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Locals Call California’s Sex Offender Registry Into Question

Sex offenders are required by law to register their name, photo and address online at A disclaimer on the website says The Department of Justice does not assess the specific risk that any convicted sex offender on the site will commit another offense. However, the website does have a Risk Assessment Score. Another disclaimer says that score determines the statistical probability that an offender will commit another sexual offense.

Risk assessment scores for many of the sex offenders on the registry are currently left blank. Full Article

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Lawmakers and those charged with overseeing this total mess called “the Megan’s Law Website” have done nothing less than a slop job; ditto for the rest of the chaotic and confusing/misleading laws designed to supposedly keep the public safe. It’s clear and obvious that none of this does ANYTHING to keep anyone safe or to prevent anything; all one need do is to look at the record/facts and the truth of the above statement will become clear. Of course the regulars on this site already know this, but I encourage anyone new to this site or those just passing through… Read more »

PC 290 clearly requires all dates of last conviction and release to be displayed on the Megans Law web site (by Summer 2010, I believe).

The State of California has been in violation of its own Megans Law for over 4 years now. High time someone called them on that.

“The State of California has been in violation of its own Megans Law for over 4 years now. High time someone called them on that.” Well, that’s not gonna happen now is it! It would be too obvious and take no effort so no lawyer is going to sue the state for that. Besides, the government will just point out that they are doing the “best” they can with their “tight limited” budget to monitor us perverts and then simply ask for more money (which will be found even though the state…hell the whole country is broke)! No…the system is… Read more »

Well: rehabilitation means you have a job, a place to live, a normal life. That’s why we have Registration and Megan’s law: to prevent that.

my hub told me the only way his stat99 score could be lowered is if he committed another sex crime. How stupid is that? (and no, he does not plan on re-offending in anywayshape or form)

I will sue California after I get Megan’s law found unconstitutioal in us courts. I have the 1203.4 in 1992, before Megan’s law in California. I have since received a certificate of rehabilitation. It does not appeared on Megan’s web site anywhere. Then they tell you don’t look at this or go to jail.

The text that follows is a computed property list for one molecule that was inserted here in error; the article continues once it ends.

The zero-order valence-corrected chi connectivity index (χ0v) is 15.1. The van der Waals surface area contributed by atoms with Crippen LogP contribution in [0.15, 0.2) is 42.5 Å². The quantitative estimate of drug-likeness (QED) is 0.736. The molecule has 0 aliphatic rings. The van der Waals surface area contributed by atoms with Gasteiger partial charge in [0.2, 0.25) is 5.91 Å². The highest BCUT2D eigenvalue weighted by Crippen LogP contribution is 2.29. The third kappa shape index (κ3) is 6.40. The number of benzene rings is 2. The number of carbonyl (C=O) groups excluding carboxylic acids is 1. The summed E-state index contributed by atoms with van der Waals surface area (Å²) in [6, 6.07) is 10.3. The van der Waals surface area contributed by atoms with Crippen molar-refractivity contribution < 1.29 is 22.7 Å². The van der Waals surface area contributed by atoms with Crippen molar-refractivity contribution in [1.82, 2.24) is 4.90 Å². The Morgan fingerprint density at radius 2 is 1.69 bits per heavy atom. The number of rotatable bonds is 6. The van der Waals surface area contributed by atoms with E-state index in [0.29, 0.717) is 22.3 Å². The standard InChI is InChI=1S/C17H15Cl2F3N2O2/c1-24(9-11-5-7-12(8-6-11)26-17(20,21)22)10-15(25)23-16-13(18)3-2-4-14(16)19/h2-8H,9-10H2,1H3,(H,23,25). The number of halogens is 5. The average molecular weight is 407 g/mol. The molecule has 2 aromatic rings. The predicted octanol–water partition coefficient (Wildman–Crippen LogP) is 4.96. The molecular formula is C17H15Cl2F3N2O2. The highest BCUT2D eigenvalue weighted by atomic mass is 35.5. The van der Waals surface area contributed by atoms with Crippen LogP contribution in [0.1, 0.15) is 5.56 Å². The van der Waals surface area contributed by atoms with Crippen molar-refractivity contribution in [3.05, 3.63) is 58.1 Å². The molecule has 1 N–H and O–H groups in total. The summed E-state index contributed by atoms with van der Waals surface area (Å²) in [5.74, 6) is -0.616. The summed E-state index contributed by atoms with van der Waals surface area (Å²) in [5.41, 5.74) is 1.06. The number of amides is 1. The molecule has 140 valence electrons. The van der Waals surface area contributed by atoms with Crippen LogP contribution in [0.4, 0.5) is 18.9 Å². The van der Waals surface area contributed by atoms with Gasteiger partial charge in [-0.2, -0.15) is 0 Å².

I wish you could find justice in the federal courts. But they are as bad as the California high court. This is NOT the court system that most of us grew up with and saw as the savior of justice and civil rights. Fro decades, the right wing Republicans have made stacking the courts a major goal, and they have accomplished it.

I’ve not viewed the website nor do I plan to, but I did write CADOJ and ask them if my 1203.4 record clearance would be shown on the ML website. They responded with a resounding “no”, as I figured they would. Accurate and timely information is important to the public and to our safety. I’m just curious if the handlers of the website purposely leave off information or if this “tool for public safety” has gotten too large to handle. Perhaps an author of the tiered registry bill could include that as an amendment to the bill, that is, if… Read more »

No way a “1203.4 record clearance” would be shown on the web site. PC 290.46 does not require it to be displayed, and there is no database field to show it. However, what IS required to be shown, pursuant to PC 290.46(a)(2) is the date of conviction and last release. This requirement became a LAW as of July 1, 2010. Most profiles are blank in these (legally required) fields. With that the State of California is in violation of PC 290. Has been for over 4 years. Everyone should have someone look up their profile and check (not the registrant… Read more »

Joe, contrary to how you describe the process of getting a date added to a profile it’s not that difficult. We did it. Simply made an appointment at a facility for a Live Scan (roughly a 20 minute process), paid the fee and and waited for less than two weeks for the results of the background to be mailed to us. Once received we sent a copy to Janice Bellucci. Janice put a cover letter on the front, addressed to the correct contact at the DOJ and much to our surprise the conviction date and release date were added. Th… Read more »

Good for you! But your description of the process is identical to mine. What you call easy and quick I call cumbersome and lengthy. ymmv…

Not to mention costly (livescan is not free and maybe not everyone has heard of Janice and her big generous heart).

Especially when – I repeat – the state is legally required to do this – has been for 4 (four!) years, and is the keeper of the information that you will have to request and send to them.

Would love your thoughts, please comment.x